Usually by the afternoon or evening, you’ll be instructed to take the first dose of your prep, so plan for a cozy night in and stay close to the bathroom.
If your prep needs to be mixed with another liquid, that liquid must be clear, but don’t be afraid to get creative with the flavor combinations. Ginger ale, fruit juice, sports drinks or tea can make the solution more palatable — and you can even try a savory version by mixing in the flavor packet from ramen noodles.
Some people find the taste of certain preps unpleasant, so if you get queasy easily, ask your physician in advance for anti-nausea medication. Drinking your prep solution with a straw can help limit how much of it you smell; sucking on mints or menthol lozenges between sips can also help blunt any bad tastes. Chilling the prep in the refrigerator can also help with the taste; just avoid using ice if you aren’t going to drink it quickly, Dr. Calderwood said. When the ice melts, it will dilute the mixture, resulting in more volume to drink.
And whatever you do, don’t drink alcohol the day before your procedure. While it technically might be a clear liquid, alcohol can cause dehydration and interfere with sedation, which can make for a dangerous combination.
The purge will happen anywhere from a few minutes to a few hours after starting your laxative, so stock up beforehand on gentle toilet paper or wet wipes with soothing witch hazel or aloe vera. (Just don’t flush your wet wipes, even if they say “flushable” on their packaging, because they can harm the environment and clog pipes.)
The morning of your colonoscopy. Several hours before your procedure, you will likely be instructed to take the second dose of the prep. You will also need to stop drinking all liquids at least two to four hours before your scheduled procedure, as directed by your physician.
By this point, your stools should be liquid and see-through. If they’re not, be honest with your doctor. “The last thing you want is to put in all this effort, take time off and then the job doesn’t get done,” Dr. Rex said. It’s normal for patients who have certain conditions (like chronic constipation) or who are on certain medications (like opioids) to take longer to prep adequately, so be sure to review your medical history with your physician before getting started. Sometimes, simply taking the bowel prep for one more day will solve the problem.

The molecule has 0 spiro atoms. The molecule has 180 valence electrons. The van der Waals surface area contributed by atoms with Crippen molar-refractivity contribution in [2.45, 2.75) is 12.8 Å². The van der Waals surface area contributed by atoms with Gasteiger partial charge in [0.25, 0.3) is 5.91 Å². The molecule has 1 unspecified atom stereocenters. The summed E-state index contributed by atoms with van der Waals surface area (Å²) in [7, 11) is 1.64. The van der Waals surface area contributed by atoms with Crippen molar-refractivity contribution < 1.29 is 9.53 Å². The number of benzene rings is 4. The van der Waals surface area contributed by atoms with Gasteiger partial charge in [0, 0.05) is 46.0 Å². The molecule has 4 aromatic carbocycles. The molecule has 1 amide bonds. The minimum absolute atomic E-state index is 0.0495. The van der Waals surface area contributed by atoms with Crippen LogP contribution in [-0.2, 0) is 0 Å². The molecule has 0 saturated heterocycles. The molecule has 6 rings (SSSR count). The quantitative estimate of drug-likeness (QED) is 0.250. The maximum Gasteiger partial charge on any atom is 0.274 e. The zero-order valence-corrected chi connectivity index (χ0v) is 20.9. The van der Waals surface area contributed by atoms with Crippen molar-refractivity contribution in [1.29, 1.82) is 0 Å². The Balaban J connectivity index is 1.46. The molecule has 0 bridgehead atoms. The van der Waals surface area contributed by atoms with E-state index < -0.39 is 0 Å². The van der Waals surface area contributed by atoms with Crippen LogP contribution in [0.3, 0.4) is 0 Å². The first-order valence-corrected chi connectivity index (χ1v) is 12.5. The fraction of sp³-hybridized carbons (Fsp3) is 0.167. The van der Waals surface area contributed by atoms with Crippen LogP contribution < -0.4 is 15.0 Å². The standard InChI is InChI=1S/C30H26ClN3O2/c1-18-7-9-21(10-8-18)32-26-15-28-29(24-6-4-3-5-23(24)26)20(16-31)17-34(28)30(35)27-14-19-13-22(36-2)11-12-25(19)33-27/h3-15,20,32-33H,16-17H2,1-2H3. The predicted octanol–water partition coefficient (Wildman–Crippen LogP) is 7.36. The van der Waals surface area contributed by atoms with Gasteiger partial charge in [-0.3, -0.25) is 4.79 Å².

Don’t forget to pack a snack for the car ride home — you’re going to be hungry and may want more than the salt-free crackers the nurses might offer you in the recovery area.
It’s very important that you follow your doctor’s instructions carefully in advance of your procedure. If you don’t, you’ll have to go through the process again much sooner — within one year as opposed to up to 10 years, as is recommended for most people with a normal examination and a clean prep.
“I think everyone would rather just do a ‘one-and-done’ and do it well, than have to come back again so quickly,” Dr. Calderwood said. “Often, we won’t know how bad the prep is until after the patient has already been sedated and we take a look.”
The bottom line
For many people, Dr. Calderwood said, the psychological aspects of preparing for a colonoscopy are more challenging than the physical ones. You’ll have to contend with (a lot of) diarrhea, a lack of solid food for 24 hours and sedation for a procedure — all of which can feel overwhelming.
“It’s almost like gearing yourself up to run a marathon,” Dr. Calderwood said. But just remember, it’s not an insurmountable task. “Lots of people before you have done it and are doing it every day,” she said.
Try to cut yourself some slack and feel good about why you’re doing this procedure, even when it’s hard. After all, getting a colonoscopy is an act of self-care that can give you and your loved ones peace of mind once it’s over.
“Any unpleasantness before the colonoscopy is going to be finite,” Dr. Calderwood said. “And then in all likelihood, you aren’t going to have to think about it again for several years.”
Dr. Trisha Pasricha is a gastroenterologist at Massachusetts General Hospital and a contributor to The New York Times.